Tue | Oct 16, 2018

Why Jamaica needs flexible electricity generation

Published:Sunday | May 10, 2015 | 12:00 AM
Member of Parliament Delroy Chuck (right) displays the SolarMill, a hybrid renewable energy system that harnesses the energy of the sun and wind on the roof of his law office in downtown Kingston, to Phillip Paulwell (centre), minister of science, technology, energy and mining, and Kelly Tomlin (left), CEO and president of the Jamaica Public Service Company.
Two students look at a wind turbine operating at the Wigton Windfarm in St Elizabeth.

In 2016, electricity generated from renewable resources (generating units) in Jamaica will potentially double in net energy output to the grid.

Despite this significant increase, this represents just 10 per cent of all Jamaica's energy when the Government's target is to have 30 per cent of all power generated from renewable sources. The expectation is that electricity prices should gradually get cheaper when fossil fuels are replaced by renewable energy.

However, significantly increasing the penetration of intermittent renewable resources such as wind and solar without a proper grid-management plan can introduce system instability.

This means that existing fossil fuel plants need to be flexible in how they operate when these renewable systems are in service. They must be able to start and stop quickly; ramp up (increase output) and ramp down (reduce output) quickly; and not increase operating costs for these start, stops, or ramping up and down.

Integrating intermittent


For example, when the 20 megawatt (MW) solar farm planned for Clarendon is operating under a blue sky at noon, other plants in the system should ramp down. That's because if renewable energy is not used immediately when it is generated, it will be lost if there is no storage (e.g. battery) devices on the renewable plant.

Therefore, the other plants need to ramp up quickly if the solar farm is suddenly covered by clouds. Think about unplugging a computer but the screen stays on and the system continues to function. The 'grid' needs to do the same thing. If it doesn't, system frequency may fluctuate and this could cause load shedding.

The system carries a certain amount of energy in reserve at all times. This is called spinning reserve. If a very large load (say 20MW) is suddenly cut from the system, or similarly, an equal amount of generation is taken away, you will see a large swing in frequency.

Put another way: Consider a car placed on a jack with its wheels spinning. Should it suddenly be dropped on to the road, the wheels will slow down dramatically. Speed, in this case, would be much the same as frequency. The car would need to be revved up almost instantaneously to maintain the power to its wheels.

Large vs small generating plants

Flexible fossil fuel plants also need to be sized correctly to make 'space' on the grid for renewable sources in order for consumers to see additional cost savings.

Despite the fact that a new large power plant could produce electricity more cheaply than existing plants, it would need to operate at full capacity and close to maximum all the time. That could use up too much 'space' and would not allow for increasing the integration of renewables on the grid.

Additionally, more than a dozen fossil fuel plants are already in operation and they would also have to reduce output to make way for newer, efficient generating plants, whether they are powered by natural gas or renewables.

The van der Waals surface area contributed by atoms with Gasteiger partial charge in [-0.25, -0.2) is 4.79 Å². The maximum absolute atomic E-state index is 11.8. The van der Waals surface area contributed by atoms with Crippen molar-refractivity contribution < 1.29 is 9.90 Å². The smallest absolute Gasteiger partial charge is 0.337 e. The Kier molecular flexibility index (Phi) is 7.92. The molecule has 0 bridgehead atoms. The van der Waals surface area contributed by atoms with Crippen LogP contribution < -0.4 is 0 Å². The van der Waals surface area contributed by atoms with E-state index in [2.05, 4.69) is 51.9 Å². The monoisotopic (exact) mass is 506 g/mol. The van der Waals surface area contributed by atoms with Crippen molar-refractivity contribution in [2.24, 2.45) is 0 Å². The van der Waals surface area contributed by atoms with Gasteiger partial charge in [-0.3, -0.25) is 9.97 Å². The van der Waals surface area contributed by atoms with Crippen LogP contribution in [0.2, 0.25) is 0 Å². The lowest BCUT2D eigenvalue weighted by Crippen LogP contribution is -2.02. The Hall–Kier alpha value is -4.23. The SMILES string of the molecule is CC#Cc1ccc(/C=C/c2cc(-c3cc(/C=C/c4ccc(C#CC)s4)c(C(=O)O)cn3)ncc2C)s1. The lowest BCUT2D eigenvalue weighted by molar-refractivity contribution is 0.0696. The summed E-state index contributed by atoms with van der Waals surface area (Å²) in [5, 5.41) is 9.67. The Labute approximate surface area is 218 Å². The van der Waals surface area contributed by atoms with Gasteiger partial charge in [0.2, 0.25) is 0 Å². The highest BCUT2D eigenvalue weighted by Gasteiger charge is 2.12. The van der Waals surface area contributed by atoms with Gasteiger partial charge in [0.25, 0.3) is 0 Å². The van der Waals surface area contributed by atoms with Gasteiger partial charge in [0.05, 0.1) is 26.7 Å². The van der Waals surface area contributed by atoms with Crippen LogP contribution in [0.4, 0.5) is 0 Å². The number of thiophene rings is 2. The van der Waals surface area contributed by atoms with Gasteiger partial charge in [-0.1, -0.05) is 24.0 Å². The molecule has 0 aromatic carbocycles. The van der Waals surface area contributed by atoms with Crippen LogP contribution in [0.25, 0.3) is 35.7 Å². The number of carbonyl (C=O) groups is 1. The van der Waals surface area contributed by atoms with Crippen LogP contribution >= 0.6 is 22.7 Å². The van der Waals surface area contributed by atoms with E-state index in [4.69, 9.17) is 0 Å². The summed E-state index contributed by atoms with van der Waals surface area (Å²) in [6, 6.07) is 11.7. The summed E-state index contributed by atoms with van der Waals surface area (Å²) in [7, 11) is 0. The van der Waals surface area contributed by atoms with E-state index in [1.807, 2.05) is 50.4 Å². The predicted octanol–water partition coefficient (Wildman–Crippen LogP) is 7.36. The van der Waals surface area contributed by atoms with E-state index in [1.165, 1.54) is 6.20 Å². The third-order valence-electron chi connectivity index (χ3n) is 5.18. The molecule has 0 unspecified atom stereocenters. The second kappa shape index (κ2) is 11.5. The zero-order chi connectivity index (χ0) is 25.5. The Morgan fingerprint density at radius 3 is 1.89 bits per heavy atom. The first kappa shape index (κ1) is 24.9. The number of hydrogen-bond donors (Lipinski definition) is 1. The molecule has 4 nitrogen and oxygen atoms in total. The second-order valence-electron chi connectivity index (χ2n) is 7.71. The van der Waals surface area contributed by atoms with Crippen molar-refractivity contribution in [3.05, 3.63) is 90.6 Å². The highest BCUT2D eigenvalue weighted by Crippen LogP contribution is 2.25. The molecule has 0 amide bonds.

As a result, some of these existing plants may not reach their 'sweet spot'. That is where a power plant generates electricity at the best cost to the consumer. This would mean that with new generating plants (base load and/or renewable), all the other plants feeding the national grid would have to reduce their output and operate at less economical levels, which would offset the benefit of a single cheaper resource.

The cost of energy will not depend entirely on the size of a new plant. It will depend largely on how well the new plant works with the existing plants for the best overall cost reduction on the system. In some cases of heavy renewable generation (such as California), the total cost of generating power has increased due to the inflexibility of a large base load unit.

We, therefore, need to make sure we install the best mix in terms of size, type, and flexibility of plants to ensure the best price and reliability of service to the Jamaican electricity customer.

Jamaica has total installed renewable capacity of just over 70MW. The Jamaica Public Service Company (JPS) has installed 32MW of wind and hydro power. Wigton has installed 38.7MW of wind. Another 78MW is scheduled to come on stream by 2016. Wigton will provide 24MW from its project at Rose Hill. The BMR wind farm will add an additional 34MW.

Content Solar will add another 20MW from its project close to Content Village, Clarendon. This does not include present and future rooftop solar resources, which further complicate the cost to integrate renewable energy as the location and size of the generation sources are unknown to the JPS.

Grid-connected renewable resources will provide about 150MW of Jamaica's capacity by 2016. Although this represents about 15 to 18 per cent of the installed system capacity, when considering the atmospheric intermittency of renewable technologies (rain, wind, and sun), these resources are expected to provide only about 10 to 12 per cent of the average total annual energy consumption of Jamaica.

Any planning for the next tranche of electricity generation must recognise that Jamaican power will be generated by both fossil fuel and renewable energy plants. That combination will be different from what it is now. The new plants will also be different from those in use now. The goals must be: dispatchable, flexible, reliable, and definitely cheaper.